Like so many Atlantic Canadian families, the Glenn’s moved to Central Canada in search of greater opportunities. It was there that Dan obtained his BLA from the University of Guelph, but he couldn’t get the sea out of his soul. So he headed back to a simpler life in Fredericton, New Brunswick. After a short stint in the public sector he opened a private practice in 1983. With a focus on Tourism and Park Planning the firm has undertaken some of the most iconic projects in the region. As each project built toward the next the assignments gradually increased in scale. The CSLA has recognized two in particular, Harbour Passage Waterfront, Saint John, NB and Canadensis – Business Plan for a National Botanic Garden in Ottawa, Ontario.
Notable projects include: Kingsbrae Botanic Garden, St. Andrews, NB; Fredericton Botanic Garden; Campus Plans for St. Thomas University and UPEI; Rothesay Common (People Choice Award for favorite Public Space in Canada); Ritchie Wharf Waterfront in Miramichi; and The Rocks at Hopewell Cape - New Brunswick’s signature Bay of Fundy attraction – where you can “walk on the ocean floor”.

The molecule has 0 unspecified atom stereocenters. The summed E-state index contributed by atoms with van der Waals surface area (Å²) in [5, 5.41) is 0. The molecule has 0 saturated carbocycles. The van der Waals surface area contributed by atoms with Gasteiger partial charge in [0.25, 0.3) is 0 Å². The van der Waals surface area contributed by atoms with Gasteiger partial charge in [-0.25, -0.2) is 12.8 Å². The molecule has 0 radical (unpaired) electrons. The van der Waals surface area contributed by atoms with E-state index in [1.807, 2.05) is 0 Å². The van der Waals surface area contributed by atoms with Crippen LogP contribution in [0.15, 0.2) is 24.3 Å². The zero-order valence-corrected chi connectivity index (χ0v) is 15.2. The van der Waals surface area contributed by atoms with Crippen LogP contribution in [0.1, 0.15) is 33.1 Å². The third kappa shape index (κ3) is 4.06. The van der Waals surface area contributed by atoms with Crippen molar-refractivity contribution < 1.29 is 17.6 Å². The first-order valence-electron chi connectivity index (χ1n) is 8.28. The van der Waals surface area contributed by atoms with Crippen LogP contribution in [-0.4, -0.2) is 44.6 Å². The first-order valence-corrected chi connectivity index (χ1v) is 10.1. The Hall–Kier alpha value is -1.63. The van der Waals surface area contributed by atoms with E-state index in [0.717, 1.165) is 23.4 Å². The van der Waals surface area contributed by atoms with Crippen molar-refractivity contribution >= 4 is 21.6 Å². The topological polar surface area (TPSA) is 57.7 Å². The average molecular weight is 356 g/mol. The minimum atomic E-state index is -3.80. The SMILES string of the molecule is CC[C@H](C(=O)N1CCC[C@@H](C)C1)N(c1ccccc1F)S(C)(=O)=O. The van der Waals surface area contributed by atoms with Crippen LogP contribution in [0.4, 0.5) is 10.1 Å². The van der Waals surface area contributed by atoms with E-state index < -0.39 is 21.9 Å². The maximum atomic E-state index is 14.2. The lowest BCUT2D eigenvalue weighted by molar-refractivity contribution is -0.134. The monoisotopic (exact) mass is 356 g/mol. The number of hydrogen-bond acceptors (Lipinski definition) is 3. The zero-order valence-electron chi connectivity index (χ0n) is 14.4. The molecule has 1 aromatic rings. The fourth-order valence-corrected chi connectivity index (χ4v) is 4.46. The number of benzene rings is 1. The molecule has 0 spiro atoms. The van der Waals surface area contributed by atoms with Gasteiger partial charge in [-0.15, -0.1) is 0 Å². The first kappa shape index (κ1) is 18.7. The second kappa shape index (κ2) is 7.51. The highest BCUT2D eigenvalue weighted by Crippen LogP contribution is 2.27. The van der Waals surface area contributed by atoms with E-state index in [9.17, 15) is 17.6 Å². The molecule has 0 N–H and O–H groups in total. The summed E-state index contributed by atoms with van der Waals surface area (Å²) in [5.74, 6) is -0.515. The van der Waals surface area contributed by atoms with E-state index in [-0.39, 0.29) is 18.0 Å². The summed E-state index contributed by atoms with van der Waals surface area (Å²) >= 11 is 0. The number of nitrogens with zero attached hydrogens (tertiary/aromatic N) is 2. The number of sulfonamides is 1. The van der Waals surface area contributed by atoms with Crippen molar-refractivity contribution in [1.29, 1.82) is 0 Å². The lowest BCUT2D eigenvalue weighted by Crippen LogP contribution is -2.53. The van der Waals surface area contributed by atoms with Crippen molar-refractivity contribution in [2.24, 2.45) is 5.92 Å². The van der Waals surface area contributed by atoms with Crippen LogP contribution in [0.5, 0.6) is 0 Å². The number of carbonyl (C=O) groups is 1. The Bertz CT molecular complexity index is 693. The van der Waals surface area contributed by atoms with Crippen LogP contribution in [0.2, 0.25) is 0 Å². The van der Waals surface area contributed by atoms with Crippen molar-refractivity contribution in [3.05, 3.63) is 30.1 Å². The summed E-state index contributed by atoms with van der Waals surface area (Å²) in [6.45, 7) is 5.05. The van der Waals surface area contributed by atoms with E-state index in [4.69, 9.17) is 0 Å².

He has held two terms as President of APALA and the Board of the CSLA in addition to several other board and round table positions where he advocates for the roles of landscape architects.
Dan is particularly drawn to sites and communities informed by the dynamics of coastal shorelines, riparian environments and lakefronts where the delicate balance of preserving the natural resources for user needs and enjoyment is a compelling challenge. This is what keeps him in Atlantic Canada, where you are never far from the water.
Cynthia Girling, BCSLA, FCSLA